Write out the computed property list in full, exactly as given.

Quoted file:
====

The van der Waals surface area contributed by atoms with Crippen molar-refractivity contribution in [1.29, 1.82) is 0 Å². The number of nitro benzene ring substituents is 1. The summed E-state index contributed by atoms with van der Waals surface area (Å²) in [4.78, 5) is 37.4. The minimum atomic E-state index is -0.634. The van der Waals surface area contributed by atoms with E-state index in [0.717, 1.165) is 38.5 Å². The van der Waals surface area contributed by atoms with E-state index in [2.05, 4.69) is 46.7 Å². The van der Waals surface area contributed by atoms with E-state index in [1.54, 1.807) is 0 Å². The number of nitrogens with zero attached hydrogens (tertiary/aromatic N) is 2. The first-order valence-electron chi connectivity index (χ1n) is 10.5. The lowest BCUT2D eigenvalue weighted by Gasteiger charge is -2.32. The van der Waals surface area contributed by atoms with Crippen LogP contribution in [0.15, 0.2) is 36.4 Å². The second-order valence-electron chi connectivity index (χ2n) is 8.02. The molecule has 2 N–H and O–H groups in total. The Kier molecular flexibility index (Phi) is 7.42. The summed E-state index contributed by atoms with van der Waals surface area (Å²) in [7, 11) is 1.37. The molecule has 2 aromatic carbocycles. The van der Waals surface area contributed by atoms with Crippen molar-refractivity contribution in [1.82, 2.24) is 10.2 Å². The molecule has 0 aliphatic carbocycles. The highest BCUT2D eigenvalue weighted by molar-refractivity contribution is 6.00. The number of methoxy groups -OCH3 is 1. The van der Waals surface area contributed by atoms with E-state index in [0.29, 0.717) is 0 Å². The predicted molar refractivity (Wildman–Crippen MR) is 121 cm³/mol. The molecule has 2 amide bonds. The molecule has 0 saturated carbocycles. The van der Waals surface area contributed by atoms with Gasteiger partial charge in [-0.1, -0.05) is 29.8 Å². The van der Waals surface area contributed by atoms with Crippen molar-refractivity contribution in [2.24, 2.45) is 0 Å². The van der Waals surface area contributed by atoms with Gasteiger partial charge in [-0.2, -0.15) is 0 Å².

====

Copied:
The van der Waals surface area contributed by atoms with Crippen molar-refractivity contribution in [1.29, 1.82) is 0 Å². The number of nitro benzene ring substituents is 1. The summed E-state index contributed by atoms with van der Waals surface area (Å²) in [4.78, 5) is 37.4. The minimum atomic E-state index is -0.634. The van der Waals surface area contributed by atoms with E-state index in [0.717, 1.165) is 38.5 Å². The van der Waals surface area contributed by atoms with E-state index in [2.05, 4.69) is 46.7 Å². The van der Waals surface area contributed by atoms with E-state index in [1.54, 1.807) is 0 Å². The number of nitrogens with zero attached hydrogens (tertiary/aromatic N) is 2. The first-order valence-electron chi connectivity index (χ1n) is 10.5. The lowest BCUT2D eigenvalue weighted by Gasteiger charge is -2.32. The van der Waals surface area contributed by atoms with Crippen LogP contribution in [0.15, 0.2) is 36.4 Å². The second-order valence-electron chi connectivity index (χ2n) is 8.02. The molecule has 2 N–H and O–H groups in total. The Kier molecular flexibility index (Phi) is 7.42. The summed E-state index contributed by atoms with van der Waals surface area (Å²) in [7, 11) is 1.37. The molecule has 2 aromatic carbocycles. The van der Waals surface area contributed by atoms with Crippen molar-refractivity contribution in [1.82, 2.24) is 10.2 Å². The molecule has 0 aliphatic carbocycles. The highest BCUT2D eigenvalue weighted by molar-refractivity contribution is 6.00. The number of methoxy groups -OCH3 is 1. The van der Waals surface area contributed by atoms with E-state index in [0.29, 0.717) is 0 Å². The predicted molar refractivity (Wildman–Crippen MR) is 121 cm³/mol. The molecule has 2 amide bonds. The molecule has 0 saturated carbocycles. The van der Waals surface area contributed by atoms with Gasteiger partial charge in [-0.1, -0.05) is 29.8 Å². The van der Waals surface area contributed by atoms with Crippen molar-refractivity contribution in [2.24, 2.45) is 0 Å². The van der Waals surface area contributed by atoms with Gasteiger partial charge in [-0.2, -0.15) is 0 Å².